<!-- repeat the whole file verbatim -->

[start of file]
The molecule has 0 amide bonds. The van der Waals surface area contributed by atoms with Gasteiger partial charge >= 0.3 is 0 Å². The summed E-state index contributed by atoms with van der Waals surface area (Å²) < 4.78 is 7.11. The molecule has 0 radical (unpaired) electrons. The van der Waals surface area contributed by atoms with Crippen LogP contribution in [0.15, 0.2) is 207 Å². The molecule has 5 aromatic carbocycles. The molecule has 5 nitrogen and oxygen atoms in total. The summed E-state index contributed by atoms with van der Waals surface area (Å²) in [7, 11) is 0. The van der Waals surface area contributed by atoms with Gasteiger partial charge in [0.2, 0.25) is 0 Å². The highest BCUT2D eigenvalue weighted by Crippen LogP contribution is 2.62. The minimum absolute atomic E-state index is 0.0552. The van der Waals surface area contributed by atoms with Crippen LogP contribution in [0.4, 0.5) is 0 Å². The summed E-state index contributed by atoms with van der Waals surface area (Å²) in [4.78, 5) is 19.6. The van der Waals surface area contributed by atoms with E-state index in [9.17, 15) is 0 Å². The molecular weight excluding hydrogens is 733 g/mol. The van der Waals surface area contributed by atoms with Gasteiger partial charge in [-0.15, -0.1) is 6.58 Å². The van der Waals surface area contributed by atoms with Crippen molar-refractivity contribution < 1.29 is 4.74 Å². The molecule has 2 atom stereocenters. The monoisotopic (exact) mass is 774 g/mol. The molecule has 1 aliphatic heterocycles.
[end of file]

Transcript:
The molecule has 0 amide bonds. The van der Waals surface area contributed by atoms with Gasteiger partial charge >= 0.3 is 0 Å². The summed E-state index contributed by atoms with van der Waals surface area (Å²) < 4.78 is 7.11. The molecule has 0 radical (unpaired) electrons. The van der Waals surface area contributed by atoms with Crippen LogP contribution in [0.15, 0.2) is 207 Å². The molecule has 5 aromatic carbocycles. The molecule has 5 nitrogen and oxygen atoms in total. The summed E-state index contributed by atoms with van der Waals surface area (Å²) in [7, 11) is 0. The van der Waals surface area contributed by atoms with Gasteiger partial charge in [0.2, 0.25) is 0 Å². The highest BCUT2D eigenvalue weighted by Crippen LogP contribution is 2.62. The minimum absolute atomic E-state index is 0.0552. The van der Waals surface area contributed by atoms with Crippen LogP contribution in [0.4, 0.5) is 0 Å². The summed E-state index contributed by atoms with van der Waals surface area (Å²) in [4.78, 5) is 19.6. The van der Waals surface area contributed by atoms with E-state index in [9.17, 15) is 0 Å². The molecular weight excluding hydrogens is 733 g/mol. The van der Waals surface area contributed by atoms with Gasteiger partial charge in [-0.15, -0.1) is 6.58 Å². The van der Waals surface area contributed by atoms with Crippen molar-refractivity contribution < 1.29 is 4.74 Å². The molecule has 2 atom stereocenters. The monoisotopic (exact) mass is 774 g/mol. The molecule has 1 aliphatic heterocycles.